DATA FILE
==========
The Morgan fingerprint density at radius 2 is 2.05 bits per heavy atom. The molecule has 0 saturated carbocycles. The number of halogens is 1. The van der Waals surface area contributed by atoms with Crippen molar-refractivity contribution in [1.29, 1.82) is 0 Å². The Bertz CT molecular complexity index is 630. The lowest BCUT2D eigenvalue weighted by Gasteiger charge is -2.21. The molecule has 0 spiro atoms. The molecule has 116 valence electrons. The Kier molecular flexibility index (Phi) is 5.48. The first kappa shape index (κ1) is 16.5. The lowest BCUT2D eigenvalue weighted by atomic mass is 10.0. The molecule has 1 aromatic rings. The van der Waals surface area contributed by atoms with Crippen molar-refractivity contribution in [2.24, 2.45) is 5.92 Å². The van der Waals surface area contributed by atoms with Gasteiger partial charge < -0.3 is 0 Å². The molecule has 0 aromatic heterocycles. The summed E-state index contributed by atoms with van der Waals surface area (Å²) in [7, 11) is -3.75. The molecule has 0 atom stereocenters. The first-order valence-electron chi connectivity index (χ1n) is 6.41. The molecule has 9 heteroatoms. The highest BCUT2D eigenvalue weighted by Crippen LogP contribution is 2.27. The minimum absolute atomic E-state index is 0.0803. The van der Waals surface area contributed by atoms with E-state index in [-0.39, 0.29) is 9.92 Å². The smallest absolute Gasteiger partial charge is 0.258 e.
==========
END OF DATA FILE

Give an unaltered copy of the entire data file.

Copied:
The Morgan fingerprint density at radius 2 is 2.05 bits per heavy atom. The molecule has 0 saturated carbocycles. The number of halogens is 1. The van der Waals surface area contributed by atoms with Crippen molar-refractivity contribution in [1.29, 1.82) is 0 Å². The Bertz CT molecular complexity index is 630. The lowest BCUT2D eigenvalue weighted by Gasteiger charge is -2.21. The molecule has 0 spiro atoms. The molecule has 116 valence electrons. The Kier molecular flexibility index (Phi) is 5.48. The first kappa shape index (κ1) is 16.5. The lowest BCUT2D eigenvalue weighted by atomic mass is 10.0. The molecule has 1 aromatic rings. The van der Waals surface area contributed by atoms with Crippen molar-refractivity contribution in [2.24, 2.45) is 5.92 Å². The van der Waals surface area contributed by atoms with Gasteiger partial charge < -0.3 is 0 Å². The molecule has 0 aromatic heterocycles. The summed E-state index contributed by atoms with van der Waals surface area (Å²) in [7, 11) is -3.75. The molecule has 0 atom stereocenters. The first-order valence-electron chi connectivity index (χ1n) is 6.41. The molecule has 9 heteroatoms. The highest BCUT2D eigenvalue weighted by Crippen LogP contribution is 2.27. The minimum absolute atomic E-state index is 0.0803. The van der Waals surface area contributed by atoms with E-state index in [-0.39, 0.29) is 9.92 Å². The smallest absolute Gasteiger partial charge is 0.258 e.